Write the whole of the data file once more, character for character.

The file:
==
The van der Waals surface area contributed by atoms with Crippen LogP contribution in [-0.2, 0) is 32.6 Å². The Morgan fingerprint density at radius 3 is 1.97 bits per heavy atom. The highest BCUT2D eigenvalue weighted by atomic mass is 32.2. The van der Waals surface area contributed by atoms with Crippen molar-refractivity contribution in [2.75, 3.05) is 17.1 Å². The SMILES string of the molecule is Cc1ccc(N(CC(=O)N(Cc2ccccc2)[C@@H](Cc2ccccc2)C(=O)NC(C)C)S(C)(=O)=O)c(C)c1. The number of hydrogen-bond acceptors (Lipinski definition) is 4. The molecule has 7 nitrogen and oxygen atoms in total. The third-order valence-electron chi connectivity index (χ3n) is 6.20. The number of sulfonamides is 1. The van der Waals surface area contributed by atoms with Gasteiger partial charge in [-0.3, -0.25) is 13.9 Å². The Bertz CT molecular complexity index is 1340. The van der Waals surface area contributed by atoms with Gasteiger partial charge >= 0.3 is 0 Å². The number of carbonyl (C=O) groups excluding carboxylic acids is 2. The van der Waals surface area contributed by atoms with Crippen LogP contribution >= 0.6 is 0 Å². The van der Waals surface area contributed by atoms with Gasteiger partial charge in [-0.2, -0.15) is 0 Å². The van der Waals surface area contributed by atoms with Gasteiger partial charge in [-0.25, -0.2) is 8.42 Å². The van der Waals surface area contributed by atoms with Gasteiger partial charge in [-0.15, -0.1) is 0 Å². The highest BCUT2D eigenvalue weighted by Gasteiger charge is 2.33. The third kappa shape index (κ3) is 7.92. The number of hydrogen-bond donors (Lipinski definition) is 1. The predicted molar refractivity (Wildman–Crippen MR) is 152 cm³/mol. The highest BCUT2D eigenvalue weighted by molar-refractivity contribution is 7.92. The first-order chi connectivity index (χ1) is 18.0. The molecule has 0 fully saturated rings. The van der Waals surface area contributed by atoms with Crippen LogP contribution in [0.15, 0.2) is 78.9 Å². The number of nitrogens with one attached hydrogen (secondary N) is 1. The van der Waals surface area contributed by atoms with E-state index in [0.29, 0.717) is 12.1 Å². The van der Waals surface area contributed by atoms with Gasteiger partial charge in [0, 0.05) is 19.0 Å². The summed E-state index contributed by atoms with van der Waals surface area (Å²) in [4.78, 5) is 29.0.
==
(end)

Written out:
The van der Waals surface area contributed by atoms with Crippen LogP contribution in [-0.2, 0) is 32.6 Å². The Morgan fingerprint density at radius 3 is 1.97 bits per heavy atom. The highest BCUT2D eigenvalue weighted by atomic mass is 32.2. The van der Waals surface area contributed by atoms with Crippen molar-refractivity contribution in [2.75, 3.05) is 17.1 Å². The SMILES string of the molecule is Cc1ccc(N(CC(=O)N(Cc2ccccc2)[C@@H](Cc2ccccc2)C(=O)NC(C)C)S(C)(=O)=O)c(C)c1. The number of hydrogen-bond acceptors (Lipinski definition) is 4. The molecule has 7 nitrogen and oxygen atoms in total. The third-order valence-electron chi connectivity index (χ3n) is 6.20. The number of sulfonamides is 1. The van der Waals surface area contributed by atoms with Gasteiger partial charge in [-0.3, -0.25) is 13.9 Å². The Bertz CT molecular complexity index is 1340. The van der Waals surface area contributed by atoms with Gasteiger partial charge >= 0.3 is 0 Å². The number of carbonyl (C=O) groups excluding carboxylic acids is 2. The van der Waals surface area contributed by atoms with Crippen LogP contribution >= 0.6 is 0 Å². The van der Waals surface area contributed by atoms with Gasteiger partial charge in [-0.2, -0.15) is 0 Å². The van der Waals surface area contributed by atoms with Gasteiger partial charge in [-0.25, -0.2) is 8.42 Å². The van der Waals surface area contributed by atoms with Gasteiger partial charge in [-0.15, -0.1) is 0 Å². The highest BCUT2D eigenvalue weighted by Gasteiger charge is 2.33. The third kappa shape index (κ3) is 7.92. The number of hydrogen-bond donors (Lipinski definition) is 1. The predicted molar refractivity (Wildman–Crippen MR) is 152 cm³/mol. The highest BCUT2D eigenvalue weighted by molar-refractivity contribution is 7.92. The first-order chi connectivity index (χ1) is 18.0. The molecule has 0 fully saturated rings. The van der Waals surface area contributed by atoms with Crippen LogP contribution in [0.15, 0.2) is 78.9 Å². The number of nitrogens with one attached hydrogen (secondary N) is 1. The van der Waals surface area contributed by atoms with E-state index in [0.29, 0.717) is 12.1 Å². The van der Waals surface area contributed by atoms with Gasteiger partial charge in [0, 0.05) is 19.0 Å². The summed E-state index contributed by atoms with van der Waals surface area (Å²) in [4.78, 5) is 29.0.